Sunday, 13 December 2015

Comic Review - Orbital 6. Resistance

Writer: Sylvain Runberg 
6 - ResistanceArtist: Serge Pellé
Published by: Cinebook

'After fleeing Confederate space, Caleb and Mezoke are hiding among a community of exiles disgusted by the corruption and violence infecting the galactic government. Caleb is recovering slowly, just as Angus, the living ship, is doing on a different world. But a powerful, dangerous psychic link seems to exist between them, and all are actively hunted by both the authorities and a terrorist group. When running ceases to be the answer, the only option left is resistance...'

I've followed this space opera series since the very first volume 'Scars'. I was amazed by that first issue, and then even further amazed by the second volume, 'Ruptures'. The setting was further expanded by 'Nomads', then rattled by 'Ravages', then it was torn apart by 'Justice', and now, with 'Resistance'. the entire galaxy seems to be falling apart.

I think the most frustrating thing about this series is the huge gaps between volumes.; of course, not only do we have to wait for the writer to create and the artist to illustrate, lazy single-language persons like myself then have to wait for the translation. Was it worth the wait? Yes. Yes it was. In fact, I think I'll need to learn another language to help me cut down the waiting time for the next instalment.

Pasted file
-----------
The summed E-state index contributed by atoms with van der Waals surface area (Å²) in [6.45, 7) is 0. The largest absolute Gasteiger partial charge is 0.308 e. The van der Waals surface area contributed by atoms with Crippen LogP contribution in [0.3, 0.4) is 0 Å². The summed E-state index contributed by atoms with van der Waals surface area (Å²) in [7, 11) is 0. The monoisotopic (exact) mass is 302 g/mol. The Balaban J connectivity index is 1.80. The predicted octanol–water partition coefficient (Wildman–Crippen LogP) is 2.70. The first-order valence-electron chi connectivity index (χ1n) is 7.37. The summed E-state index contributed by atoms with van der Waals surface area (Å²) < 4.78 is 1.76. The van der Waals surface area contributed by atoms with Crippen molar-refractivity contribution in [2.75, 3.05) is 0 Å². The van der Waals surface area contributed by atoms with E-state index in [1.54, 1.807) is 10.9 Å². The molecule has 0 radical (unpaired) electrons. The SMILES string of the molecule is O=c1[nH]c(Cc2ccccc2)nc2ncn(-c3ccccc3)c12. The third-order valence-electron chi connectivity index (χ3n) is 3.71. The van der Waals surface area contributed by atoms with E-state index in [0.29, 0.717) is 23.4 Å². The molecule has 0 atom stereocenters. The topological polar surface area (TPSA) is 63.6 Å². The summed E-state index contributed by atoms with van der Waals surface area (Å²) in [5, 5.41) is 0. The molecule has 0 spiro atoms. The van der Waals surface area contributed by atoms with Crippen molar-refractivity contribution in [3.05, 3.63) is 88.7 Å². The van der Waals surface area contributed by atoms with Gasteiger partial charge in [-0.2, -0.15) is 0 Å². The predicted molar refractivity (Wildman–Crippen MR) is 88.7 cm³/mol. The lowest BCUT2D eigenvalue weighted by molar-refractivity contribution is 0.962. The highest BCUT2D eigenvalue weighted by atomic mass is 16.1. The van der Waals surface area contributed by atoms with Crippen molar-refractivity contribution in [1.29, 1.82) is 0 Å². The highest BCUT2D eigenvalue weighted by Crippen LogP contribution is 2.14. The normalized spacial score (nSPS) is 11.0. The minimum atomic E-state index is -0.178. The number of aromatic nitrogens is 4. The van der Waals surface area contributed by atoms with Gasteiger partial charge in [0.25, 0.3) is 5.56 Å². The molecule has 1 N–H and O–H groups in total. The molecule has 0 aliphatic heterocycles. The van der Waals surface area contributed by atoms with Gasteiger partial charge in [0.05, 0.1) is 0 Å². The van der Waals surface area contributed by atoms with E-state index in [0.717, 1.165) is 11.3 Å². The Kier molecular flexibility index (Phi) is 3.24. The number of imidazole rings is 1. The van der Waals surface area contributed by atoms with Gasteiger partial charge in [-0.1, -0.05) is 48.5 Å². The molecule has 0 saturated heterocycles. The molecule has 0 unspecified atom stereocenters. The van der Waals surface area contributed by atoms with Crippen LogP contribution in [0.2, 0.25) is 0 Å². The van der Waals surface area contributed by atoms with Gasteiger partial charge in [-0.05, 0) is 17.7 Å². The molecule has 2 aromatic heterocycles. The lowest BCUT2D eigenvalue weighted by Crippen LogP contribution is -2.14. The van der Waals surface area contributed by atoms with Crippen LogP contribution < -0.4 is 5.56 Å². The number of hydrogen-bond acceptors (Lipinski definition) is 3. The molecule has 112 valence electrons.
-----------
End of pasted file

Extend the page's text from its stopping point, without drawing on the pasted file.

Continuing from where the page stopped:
It's hard to explain what happens in this book for two reasons; one, if you haven't read any of the previous volumes then you'll simply have absolutely no idea what it is I'm talking about. In fact, if you haven't read the first five volumes then please, stop reading this and go and purchase copies of each one right now. Two, if you have read the other volumes in this series then the very last thing I want to do is ruin the surprise for you. You've waited long and hard for this volume and me shouting out about why I was so shocked and amazed by what happens next will only spoil it all.

And this is one of those series where you don't want it spoiled for you, I guarantee it. The unfolding of the characters and the setting - as well as the politics and the intrigue - is one of the things that makes Orbital riveting from beginning to end, and then slaps you around the face at the end of each volume when you realise you have to wait months before you can find out what happens next. Sylvain Runberg's writing is always a joy to experience - he has a great talent at worldbuilding and his star-flung setting, as huge and as expansive as it is, is never too big for the characters that he creates. Each individual has a specific and identifiable character, and they always have a depth and quality to them which means that they're never simply 'the bad guys' or the 'good guys'. While there are characters that may come across as a little 'evil', they're never portrayed in a way that's too pantomine, or simple moustache-twirling villains, the same way that the heroes don't have shining teeth and untouchable hair. The two primary characters, Caleb and Mezoke, are as rich and enjoyable as they were from the first volumes and their characters continue to grow and change as the galaxy about them twists and convulses in what could be the end of the... oops. Said too much. I need to stop getting carried away, but that's what the story does.